Trade shows or fairs are a long-standing European tradition and one of the most significant cost items in a global marketing budget. A trade show is typically an event at which manufacturers, distributors, and other vendors display their products or describe their services to customers, prospects, suppliers, industry associates, and the trade press. Whether or not the company should participate depends on the type of business relationships desired within a particular country. When looking only for one-time or short-term sales, the expense might not be worth it. But if the goal is a long-term investment, it is probably worth the cost.
Companies participate in trade shows because:
- They provide an excellent opportunity for introducing, promoting, and demonstrating new products to many people efficiently.
- Appearing at shows helps generate goodwill and face-to-face customer contact.
- It provides an opportunity for “[waving] the company flag” in front of the competition.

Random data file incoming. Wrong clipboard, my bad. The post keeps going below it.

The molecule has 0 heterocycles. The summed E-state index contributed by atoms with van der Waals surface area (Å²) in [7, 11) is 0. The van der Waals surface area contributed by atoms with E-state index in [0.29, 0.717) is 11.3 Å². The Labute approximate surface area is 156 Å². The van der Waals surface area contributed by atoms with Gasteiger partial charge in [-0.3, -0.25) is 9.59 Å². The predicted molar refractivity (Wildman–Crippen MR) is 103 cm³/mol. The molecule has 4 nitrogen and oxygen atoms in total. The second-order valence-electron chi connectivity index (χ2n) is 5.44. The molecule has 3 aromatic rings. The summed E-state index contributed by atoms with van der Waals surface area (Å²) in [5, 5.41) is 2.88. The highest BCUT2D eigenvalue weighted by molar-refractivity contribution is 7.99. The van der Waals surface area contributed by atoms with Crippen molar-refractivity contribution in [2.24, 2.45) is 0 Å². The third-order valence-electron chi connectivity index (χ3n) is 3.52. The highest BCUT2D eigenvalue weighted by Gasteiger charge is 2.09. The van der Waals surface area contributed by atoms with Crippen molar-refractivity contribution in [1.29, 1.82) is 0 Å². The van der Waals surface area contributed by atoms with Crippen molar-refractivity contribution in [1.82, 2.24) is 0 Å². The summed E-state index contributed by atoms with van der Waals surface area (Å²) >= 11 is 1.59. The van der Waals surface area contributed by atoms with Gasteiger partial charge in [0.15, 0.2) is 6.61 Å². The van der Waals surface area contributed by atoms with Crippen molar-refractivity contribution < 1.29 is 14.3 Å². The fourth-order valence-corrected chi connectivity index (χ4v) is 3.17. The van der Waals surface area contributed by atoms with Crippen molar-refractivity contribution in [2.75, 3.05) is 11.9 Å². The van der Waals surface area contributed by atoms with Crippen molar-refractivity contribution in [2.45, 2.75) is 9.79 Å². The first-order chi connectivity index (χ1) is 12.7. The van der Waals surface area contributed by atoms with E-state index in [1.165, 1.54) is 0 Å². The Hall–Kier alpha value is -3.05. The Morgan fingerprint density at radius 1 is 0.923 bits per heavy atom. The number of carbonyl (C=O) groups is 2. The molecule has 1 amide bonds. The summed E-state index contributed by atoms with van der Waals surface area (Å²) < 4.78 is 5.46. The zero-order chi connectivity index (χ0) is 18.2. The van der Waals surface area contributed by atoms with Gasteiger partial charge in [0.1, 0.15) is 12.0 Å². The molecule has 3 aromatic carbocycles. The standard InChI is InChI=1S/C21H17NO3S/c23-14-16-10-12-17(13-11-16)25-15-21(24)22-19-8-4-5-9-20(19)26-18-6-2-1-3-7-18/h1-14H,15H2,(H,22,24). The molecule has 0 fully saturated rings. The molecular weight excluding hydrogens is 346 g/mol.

- Participating helps boost sales force and distributor’s morale.
- It is a cost-effective way to meet with and screen potential intermediaries in a new-to-the-company-market.
- Attending a show is an excellent way to meet government officials and decision-makers. In fact, the host government of the Chinese Export Commodities Fair held twice a year expects exporters to participate.
- They offer potential for market research and gathering competitive intelligence because rivals are participating in shows, too.
- There are opportunities to obtain data that helps marketers evaluate the effectiveness of a promotional campaign.
- They can reach a large number of sales prospects in a brief period of time at a reasonable cost per contact. Some 82 percent of all attendees of the average trade fair have the power to recommend or making final purchasing decisions. In addition, people are there because they have a specific interest in the exhibits.
- It can be a good place to find suppliers.
Capitalize on trade show participation by inviting key prospects to visit the booth or even better, the company’s hospitality suite where there is more privacy for negotiations. Use incentives to attract people to the booth; have systems in place to track leads generated and to evaluate show performance.
This is an excerpt from Dr. Czinkota’s book Global Business: Positioning Ventures Ahead, co-authored by Dr. Ilkka Ronkainen.
Michael R Czinkota and Ilkka A Ronkainen, Global Business: Positioning Ventures Ahead (New York: Routledge, 2011), pg. 130-132.
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